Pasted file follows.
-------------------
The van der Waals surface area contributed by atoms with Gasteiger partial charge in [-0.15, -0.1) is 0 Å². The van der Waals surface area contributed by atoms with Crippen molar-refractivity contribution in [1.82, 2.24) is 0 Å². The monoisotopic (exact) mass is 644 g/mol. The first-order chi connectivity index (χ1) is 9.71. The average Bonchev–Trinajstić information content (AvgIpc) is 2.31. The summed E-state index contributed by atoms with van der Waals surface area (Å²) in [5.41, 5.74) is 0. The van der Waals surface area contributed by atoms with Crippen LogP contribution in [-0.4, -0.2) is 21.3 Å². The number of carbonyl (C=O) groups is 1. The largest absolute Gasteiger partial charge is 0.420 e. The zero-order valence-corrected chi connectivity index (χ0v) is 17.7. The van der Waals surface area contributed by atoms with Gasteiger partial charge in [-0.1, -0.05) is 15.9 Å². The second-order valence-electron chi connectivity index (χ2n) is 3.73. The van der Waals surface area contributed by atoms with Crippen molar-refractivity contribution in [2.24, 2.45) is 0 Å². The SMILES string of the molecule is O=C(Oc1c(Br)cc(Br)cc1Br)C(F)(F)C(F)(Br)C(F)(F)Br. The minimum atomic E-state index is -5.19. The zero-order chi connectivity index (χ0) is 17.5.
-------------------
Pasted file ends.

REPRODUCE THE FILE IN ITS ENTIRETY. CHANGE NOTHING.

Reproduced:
The van der Waals surface area contributed by atoms with Gasteiger partial charge in [-0.15, -0.1) is 0 Å². The van der Waals surface area contributed by atoms with Crippen molar-refractivity contribution in [1.82, 2.24) is 0 Å². The monoisotopic (exact) mass is 644 g/mol. The first-order chi connectivity index (χ1) is 9.71. The average Bonchev–Trinajstić information content (AvgIpc) is 2.31. The summed E-state index contributed by atoms with van der Waals surface area (Å²) in [5.41, 5.74) is 0. The van der Waals surface area contributed by atoms with Crippen LogP contribution in [-0.4, -0.2) is 21.3 Å². The number of carbonyl (C=O) groups is 1. The largest absolute Gasteiger partial charge is 0.420 e. The zero-order valence-corrected chi connectivity index (χ0v) is 17.7. The van der Waals surface area contributed by atoms with Gasteiger partial charge in [-0.1, -0.05) is 15.9 Å². The second-order valence-electron chi connectivity index (χ2n) is 3.73. The van der Waals surface area contributed by atoms with Crippen molar-refractivity contribution in [2.24, 2.45) is 0 Å². The SMILES string of the molecule is O=C(Oc1c(Br)cc(Br)cc1Br)C(F)(F)C(F)(Br)C(F)(F)Br. The minimum atomic E-state index is -5.19. The zero-order chi connectivity index (χ0) is 17.5.